The case was brought by Syrian nationals, including children, who arrived on the Greek islands in the Aegean in October 2016, seeking international protection. Following unsuccessful attempts to apply for asylum on the Greek islands, they were promptly returned through a joint return operation organized and executed by Frontex and Greece, ultimately ending up in Turkey and later relocating to Iraq.The applicants argued that Frontex, through the joint return operation, significantly violated its obligations concerning the protection of their fundamental rights under the EU Charter. The 2016 Frontex Regulations, Frontex SOPs and Code of conduct violations were invoked. The Charter rights encompassed human dignity, the right to asylum, the principle of non-refoulement, the prohibition of collective expulsion, and the rights of the child. Seeking compensation, the applicants invoked Article 340 TFEU, also enshrined in Article 41(3) of the Charter, for both material and non-material damages resulting from Frontex’s failure to adhere to its fundamental rights obligations. They also sought redress for the fear, anguish, and suffering endured during the removal process and the perilous onward journey to Iraq.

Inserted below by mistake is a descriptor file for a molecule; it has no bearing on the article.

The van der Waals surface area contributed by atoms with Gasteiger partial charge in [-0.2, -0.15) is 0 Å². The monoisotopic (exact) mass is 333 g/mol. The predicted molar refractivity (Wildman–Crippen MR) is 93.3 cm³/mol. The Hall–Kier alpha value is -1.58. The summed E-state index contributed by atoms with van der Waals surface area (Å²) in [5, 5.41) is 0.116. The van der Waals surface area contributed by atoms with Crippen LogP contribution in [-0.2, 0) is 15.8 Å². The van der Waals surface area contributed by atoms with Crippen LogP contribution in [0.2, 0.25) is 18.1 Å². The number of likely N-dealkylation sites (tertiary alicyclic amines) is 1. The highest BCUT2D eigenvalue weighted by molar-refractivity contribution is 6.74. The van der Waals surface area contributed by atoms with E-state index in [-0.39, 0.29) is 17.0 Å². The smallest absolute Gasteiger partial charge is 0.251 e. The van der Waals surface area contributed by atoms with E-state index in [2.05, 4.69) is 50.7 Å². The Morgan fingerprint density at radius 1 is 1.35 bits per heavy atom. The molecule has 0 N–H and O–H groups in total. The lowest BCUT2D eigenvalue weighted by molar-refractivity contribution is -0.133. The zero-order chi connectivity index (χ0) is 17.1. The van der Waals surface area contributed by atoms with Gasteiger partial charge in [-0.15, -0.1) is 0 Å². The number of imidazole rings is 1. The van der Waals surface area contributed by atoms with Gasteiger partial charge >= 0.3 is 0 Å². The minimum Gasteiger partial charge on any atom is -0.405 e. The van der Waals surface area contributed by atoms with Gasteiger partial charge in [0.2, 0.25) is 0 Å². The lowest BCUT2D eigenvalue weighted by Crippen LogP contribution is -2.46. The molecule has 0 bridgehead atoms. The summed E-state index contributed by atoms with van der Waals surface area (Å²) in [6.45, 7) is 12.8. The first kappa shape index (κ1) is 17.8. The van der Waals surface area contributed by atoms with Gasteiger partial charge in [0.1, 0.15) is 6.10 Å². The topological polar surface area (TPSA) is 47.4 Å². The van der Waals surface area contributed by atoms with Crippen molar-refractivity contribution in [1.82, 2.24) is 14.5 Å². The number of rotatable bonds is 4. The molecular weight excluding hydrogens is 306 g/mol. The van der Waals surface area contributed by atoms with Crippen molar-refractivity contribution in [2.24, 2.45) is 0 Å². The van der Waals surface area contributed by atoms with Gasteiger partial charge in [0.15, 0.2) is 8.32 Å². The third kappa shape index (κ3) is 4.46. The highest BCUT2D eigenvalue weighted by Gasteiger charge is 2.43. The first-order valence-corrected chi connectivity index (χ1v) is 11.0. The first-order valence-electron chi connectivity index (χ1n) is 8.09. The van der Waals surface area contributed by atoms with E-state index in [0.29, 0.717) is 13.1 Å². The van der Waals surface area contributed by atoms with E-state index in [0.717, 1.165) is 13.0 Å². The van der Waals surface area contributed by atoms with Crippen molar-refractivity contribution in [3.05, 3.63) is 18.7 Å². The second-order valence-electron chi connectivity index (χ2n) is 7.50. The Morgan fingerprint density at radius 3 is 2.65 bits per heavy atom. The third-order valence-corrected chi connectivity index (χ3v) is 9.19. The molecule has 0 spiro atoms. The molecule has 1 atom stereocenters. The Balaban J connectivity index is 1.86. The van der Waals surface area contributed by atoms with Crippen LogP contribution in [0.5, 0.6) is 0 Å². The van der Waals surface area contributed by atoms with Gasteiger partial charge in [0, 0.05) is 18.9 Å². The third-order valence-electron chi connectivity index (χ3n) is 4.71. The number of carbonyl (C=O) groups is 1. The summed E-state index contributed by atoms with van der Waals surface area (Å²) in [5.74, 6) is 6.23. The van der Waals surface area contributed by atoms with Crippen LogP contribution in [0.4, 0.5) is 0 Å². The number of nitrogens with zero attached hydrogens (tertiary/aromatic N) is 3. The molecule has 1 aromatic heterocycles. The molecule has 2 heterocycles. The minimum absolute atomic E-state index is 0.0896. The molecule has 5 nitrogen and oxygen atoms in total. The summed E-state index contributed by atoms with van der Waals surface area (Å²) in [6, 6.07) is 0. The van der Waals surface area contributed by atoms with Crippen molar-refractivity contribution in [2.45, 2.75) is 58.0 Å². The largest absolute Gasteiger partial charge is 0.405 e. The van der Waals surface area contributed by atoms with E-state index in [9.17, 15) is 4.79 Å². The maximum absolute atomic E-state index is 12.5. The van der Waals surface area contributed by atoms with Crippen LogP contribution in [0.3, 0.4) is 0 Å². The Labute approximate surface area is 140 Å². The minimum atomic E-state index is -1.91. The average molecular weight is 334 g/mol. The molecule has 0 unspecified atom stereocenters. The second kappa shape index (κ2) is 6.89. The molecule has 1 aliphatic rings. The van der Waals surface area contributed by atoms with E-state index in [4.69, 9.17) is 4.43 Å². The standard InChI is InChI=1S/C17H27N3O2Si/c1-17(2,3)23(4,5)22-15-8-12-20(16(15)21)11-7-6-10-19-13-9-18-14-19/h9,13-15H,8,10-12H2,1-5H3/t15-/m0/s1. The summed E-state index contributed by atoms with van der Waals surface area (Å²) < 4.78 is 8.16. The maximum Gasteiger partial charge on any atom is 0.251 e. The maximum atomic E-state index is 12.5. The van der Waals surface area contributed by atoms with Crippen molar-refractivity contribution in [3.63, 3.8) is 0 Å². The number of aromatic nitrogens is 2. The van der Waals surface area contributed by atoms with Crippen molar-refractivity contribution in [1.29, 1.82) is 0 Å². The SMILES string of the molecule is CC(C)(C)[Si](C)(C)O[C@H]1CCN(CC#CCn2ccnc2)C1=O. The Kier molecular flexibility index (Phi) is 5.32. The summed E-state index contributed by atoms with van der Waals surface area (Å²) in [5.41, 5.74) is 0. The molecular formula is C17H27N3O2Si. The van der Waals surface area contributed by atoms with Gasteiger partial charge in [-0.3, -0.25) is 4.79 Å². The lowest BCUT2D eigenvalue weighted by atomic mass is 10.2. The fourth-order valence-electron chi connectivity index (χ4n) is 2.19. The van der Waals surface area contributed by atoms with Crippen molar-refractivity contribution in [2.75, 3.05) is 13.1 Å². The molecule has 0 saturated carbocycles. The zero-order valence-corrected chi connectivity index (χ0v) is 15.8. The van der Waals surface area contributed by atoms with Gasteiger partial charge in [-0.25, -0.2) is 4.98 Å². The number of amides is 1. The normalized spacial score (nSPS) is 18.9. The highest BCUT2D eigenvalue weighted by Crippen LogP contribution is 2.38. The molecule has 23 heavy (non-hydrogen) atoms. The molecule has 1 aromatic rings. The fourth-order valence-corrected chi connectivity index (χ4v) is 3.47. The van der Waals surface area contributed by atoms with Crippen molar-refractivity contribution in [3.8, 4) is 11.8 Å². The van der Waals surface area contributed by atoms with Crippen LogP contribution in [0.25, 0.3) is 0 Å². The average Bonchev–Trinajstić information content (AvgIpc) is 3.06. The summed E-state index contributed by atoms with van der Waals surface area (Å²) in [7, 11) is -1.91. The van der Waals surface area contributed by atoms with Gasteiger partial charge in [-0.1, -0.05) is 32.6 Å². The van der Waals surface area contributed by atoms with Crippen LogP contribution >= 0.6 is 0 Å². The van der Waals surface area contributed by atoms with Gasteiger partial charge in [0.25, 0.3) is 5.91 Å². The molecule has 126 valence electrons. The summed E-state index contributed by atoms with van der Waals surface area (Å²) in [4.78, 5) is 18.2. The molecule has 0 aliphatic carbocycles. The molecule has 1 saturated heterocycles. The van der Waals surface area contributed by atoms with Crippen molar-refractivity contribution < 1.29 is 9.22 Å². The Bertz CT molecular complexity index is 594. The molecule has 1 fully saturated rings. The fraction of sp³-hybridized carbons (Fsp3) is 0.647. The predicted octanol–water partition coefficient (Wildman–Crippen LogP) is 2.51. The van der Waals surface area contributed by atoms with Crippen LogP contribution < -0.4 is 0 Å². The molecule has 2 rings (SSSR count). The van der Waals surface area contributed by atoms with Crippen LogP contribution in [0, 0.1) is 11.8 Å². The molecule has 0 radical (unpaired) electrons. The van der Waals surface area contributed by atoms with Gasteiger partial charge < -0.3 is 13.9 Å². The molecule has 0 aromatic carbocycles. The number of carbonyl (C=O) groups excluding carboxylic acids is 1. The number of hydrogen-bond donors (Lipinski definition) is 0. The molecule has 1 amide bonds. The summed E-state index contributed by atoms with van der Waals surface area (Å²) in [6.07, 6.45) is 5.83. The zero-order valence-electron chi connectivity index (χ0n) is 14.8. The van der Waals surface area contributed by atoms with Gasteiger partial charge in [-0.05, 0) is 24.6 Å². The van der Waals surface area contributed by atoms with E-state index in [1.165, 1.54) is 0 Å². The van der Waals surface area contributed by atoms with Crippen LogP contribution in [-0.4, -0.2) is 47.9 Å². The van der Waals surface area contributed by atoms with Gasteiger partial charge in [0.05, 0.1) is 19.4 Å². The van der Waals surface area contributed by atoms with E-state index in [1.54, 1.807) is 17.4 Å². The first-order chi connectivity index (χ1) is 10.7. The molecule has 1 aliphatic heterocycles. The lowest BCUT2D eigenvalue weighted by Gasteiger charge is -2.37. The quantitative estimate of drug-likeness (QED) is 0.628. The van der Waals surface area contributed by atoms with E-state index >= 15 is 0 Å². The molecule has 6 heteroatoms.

The EU General Court dismissed the claim, asserting that Frontex, lacking the authority to assess the merits of return decisions or applications for international protection, could not be directly responsible for the alleged damages suffered. Consequently, the Court ruled that the EU agency cannot be held liable for any damage associated with the removal of the applicants to Turkey. The General Court framed the central issue as one of causation, opting for judicial economy, and did not delve into considerations of attribution of conduct or responsibility in its reasoning.